Since its emergence, other researchers developed versions of participation ladders – for example Wiedmann and Femers (1993), here from a talk I gave in 2011:
These ladders come with baggage: a strong value judgement that the top is good, and the bottom is minimal (in the version above) or worse (in Arnstein’s version).The WeGovNow! Projectis part of the range of ongoing activities of using digital tools to increase participation and move between rungs in these concept of participation, with an inherent assumption about the importance of high engagement.
At the beginning of 2011, I found myself creating a ladder of my own. Influenced by the ladders that I learned from, the ‘levels of citizen science’ make an implicit value judgement in which ‘extreme’ at the top is better than crowdsourcing. However, the more I’ve learned about citizen science, and had time to reflect on what participation mean and who should participate and how, I feel that this strong value judgement is wrong and a simple ladder can’t capture the nature of participation in Citizen Science.
There are two characteristics that demonstrate the complexity of participation particularly well: the levels of education of participants in citizen science activities, and the way participation inequality (AKA 90-9-1 rule) shape the time and effort investment of participants in citizen science activities.
We can look at them in turns, by examining citizen science projects against the general population. We start with levels of education – Across the EU28 countries, we are now approaching 27% of the population with tertiary education (university). There is wide variability, with the UK at 37.6%, France at 30.4%, Germany 23.8%, Italy 15.5%, and Romania 15%. This is part of a global trend – with about 200 million students studying in tertiary education across the world, of which about 2.5 million (about 1.25%) studying to a doctoral level.
However, if we look at citizen science project, we see a different picture: in OpenStreetMap, 78% of participants hold tertiary education, with 8% holding doctoral level degrees. In Galaxy Zoo, 65% of participants with tertiary education and 10% with doctoral level degrees. In Transcribe Bentham (TB), 97% of participants have tertiary education and 24% hold doctoral level degrees. What we see here is much more participation with people with higher degrees – well above their expected rate in the general population.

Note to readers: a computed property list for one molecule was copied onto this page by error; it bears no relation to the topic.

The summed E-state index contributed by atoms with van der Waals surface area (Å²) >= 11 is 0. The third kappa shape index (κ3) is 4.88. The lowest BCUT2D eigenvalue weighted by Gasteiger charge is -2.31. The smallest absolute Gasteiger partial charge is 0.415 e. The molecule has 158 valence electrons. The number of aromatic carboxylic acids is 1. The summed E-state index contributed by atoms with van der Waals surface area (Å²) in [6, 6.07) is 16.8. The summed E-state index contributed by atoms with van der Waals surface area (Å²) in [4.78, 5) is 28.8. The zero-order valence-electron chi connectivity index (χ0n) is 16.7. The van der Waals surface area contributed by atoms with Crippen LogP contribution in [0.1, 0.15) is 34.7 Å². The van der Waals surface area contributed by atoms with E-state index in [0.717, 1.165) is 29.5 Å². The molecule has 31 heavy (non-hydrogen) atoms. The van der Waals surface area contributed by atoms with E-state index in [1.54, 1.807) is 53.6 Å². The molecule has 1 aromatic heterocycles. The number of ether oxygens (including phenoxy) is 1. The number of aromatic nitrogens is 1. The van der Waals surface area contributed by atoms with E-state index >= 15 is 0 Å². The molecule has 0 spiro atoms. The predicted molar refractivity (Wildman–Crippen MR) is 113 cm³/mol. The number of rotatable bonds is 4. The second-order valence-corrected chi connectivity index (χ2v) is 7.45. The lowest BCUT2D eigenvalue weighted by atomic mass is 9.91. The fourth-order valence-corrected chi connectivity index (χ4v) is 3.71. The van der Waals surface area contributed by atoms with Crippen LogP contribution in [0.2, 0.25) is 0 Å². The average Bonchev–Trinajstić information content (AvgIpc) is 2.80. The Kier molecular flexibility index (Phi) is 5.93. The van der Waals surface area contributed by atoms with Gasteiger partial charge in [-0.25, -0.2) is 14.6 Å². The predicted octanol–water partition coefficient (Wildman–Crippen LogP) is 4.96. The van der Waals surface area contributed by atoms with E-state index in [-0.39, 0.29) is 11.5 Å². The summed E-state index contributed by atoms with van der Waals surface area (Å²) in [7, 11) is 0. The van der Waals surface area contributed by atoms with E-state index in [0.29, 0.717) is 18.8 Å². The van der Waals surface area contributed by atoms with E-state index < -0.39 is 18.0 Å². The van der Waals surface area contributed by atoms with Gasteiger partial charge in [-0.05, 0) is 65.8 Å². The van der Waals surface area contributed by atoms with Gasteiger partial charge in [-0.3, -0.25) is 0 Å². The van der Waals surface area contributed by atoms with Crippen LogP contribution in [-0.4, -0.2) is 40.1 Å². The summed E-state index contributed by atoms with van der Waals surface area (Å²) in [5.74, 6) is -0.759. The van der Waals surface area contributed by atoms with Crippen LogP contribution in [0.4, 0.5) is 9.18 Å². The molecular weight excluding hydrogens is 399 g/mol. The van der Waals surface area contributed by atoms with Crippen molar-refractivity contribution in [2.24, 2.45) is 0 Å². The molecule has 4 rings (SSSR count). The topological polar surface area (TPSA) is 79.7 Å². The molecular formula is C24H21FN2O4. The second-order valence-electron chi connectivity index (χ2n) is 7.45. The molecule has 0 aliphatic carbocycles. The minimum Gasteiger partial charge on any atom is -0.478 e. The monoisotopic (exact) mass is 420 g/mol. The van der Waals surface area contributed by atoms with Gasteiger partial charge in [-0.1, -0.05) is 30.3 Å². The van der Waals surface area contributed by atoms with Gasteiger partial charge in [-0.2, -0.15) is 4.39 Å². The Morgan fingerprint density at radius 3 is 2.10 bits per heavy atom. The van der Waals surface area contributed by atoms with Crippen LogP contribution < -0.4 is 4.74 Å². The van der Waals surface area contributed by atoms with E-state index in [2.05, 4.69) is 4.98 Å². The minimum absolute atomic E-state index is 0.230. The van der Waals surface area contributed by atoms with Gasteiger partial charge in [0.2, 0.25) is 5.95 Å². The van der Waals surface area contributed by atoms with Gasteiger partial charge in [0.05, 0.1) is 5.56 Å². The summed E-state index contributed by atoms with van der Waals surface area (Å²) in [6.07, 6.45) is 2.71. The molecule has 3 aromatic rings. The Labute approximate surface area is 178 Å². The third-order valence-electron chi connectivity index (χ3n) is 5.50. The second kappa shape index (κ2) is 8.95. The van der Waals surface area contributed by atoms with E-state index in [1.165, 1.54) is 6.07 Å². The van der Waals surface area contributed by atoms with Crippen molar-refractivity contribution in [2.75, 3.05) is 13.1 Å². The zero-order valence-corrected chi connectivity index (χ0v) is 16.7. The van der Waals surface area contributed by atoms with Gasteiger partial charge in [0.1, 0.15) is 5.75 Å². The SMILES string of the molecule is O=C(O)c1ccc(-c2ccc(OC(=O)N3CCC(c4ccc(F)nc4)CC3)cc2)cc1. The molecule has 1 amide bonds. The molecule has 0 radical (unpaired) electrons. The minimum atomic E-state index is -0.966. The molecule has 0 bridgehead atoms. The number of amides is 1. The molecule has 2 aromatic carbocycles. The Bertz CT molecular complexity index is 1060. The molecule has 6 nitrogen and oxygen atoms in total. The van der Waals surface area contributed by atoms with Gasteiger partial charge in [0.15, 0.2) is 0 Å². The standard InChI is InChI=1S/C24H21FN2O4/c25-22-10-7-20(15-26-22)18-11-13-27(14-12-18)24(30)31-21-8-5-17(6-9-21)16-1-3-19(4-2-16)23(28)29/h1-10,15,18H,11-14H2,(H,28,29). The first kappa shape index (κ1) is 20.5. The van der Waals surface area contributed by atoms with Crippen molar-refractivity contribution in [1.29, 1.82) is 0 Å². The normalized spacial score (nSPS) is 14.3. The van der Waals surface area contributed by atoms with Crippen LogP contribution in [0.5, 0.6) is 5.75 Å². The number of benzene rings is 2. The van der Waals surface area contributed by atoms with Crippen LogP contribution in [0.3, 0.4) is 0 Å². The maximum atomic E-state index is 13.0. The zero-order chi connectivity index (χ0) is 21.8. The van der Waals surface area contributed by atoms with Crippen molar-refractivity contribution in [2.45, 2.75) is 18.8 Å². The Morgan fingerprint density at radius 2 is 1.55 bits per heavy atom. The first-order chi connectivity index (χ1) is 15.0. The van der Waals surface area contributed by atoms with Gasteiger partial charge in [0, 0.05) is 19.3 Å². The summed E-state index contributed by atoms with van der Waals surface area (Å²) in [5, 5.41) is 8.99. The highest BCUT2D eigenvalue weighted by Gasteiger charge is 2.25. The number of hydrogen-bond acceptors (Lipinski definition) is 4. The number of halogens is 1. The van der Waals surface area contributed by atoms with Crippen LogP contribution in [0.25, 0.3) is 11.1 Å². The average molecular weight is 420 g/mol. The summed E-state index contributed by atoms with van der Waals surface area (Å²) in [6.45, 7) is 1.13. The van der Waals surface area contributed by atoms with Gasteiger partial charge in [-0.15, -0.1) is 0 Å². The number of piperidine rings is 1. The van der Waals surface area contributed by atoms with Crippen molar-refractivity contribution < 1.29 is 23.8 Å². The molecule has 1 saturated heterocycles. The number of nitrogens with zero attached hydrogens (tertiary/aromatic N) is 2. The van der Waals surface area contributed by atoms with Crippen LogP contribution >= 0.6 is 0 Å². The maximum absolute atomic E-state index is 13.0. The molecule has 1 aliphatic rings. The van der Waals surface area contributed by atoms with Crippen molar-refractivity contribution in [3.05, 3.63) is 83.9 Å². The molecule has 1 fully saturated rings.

The second aspect, Participation inequality, have been observed in OpenStreetMap volunteer mapping activities, iSpot – in both the community of those who capture information and those that help classify the species, and even in an offline conservation volunteering activities of the Trust for Conservation Volunteers. In short, it is very persistent aspect of citizen science activities.
For the sake of the analysis, lets think of look at citizen science projects that require high skills from participants and significant engagement (like TB), those that require high skills but not necessarily a demanding participation (as many Zooniverse project do), and then the low skills/high engagement project (e.g. our work with non-literate groups), and finally low skills/low engagement projects. There are clear benefits for participation in each and every block of this classification:
high skills/high engagement: These provide provide a way to include highly valuable effort with the participants acting as virtual research assistants. There is a significant time investment by them, and opportunities for deeper engagement (writing papers, analysis)
high skills/low engagement: The high skills might contribute to data quality, and allow the use of disciplinary jargon, with opportunities for lighter or deeper engagement to match time/effort constraints
low skills/high engagement: Such activities are providing an opportunity for education, awareness raising, increased science capital, and other skills. They require support and facilitation but can show high potential for inclusiveness.
low skills/low engagement: Here we have an opportunity for active engagement with science with limited effort, there is also a potential for family/Cross-generational activities, and outreach to marginalised groups (as OPen Air Laboratories done)
In short – in each type of project, there are important societal benefits for participation, and it’s not only the ‘full inclusion at the deep level’ that we should focus on.
Interestingly, across these projects and levels, people are motivated by science as a joint human activity of creating knowledge that is shared.
So what can we say about participation in citizen science – well, it’s complex. There are cases where the effort is exploited, and we should guard against that, but outside these cases, the rest is much more complex picture.
The talk move on to suggest a model of allowing people to adjust their participation in citizen science through an ‘escalator’ that we are aiming to conceptually develop in DITOs.
Finally, with this understanding of participation, we can understand better the link to open science, open access and the need of participants to potentially analyse the information.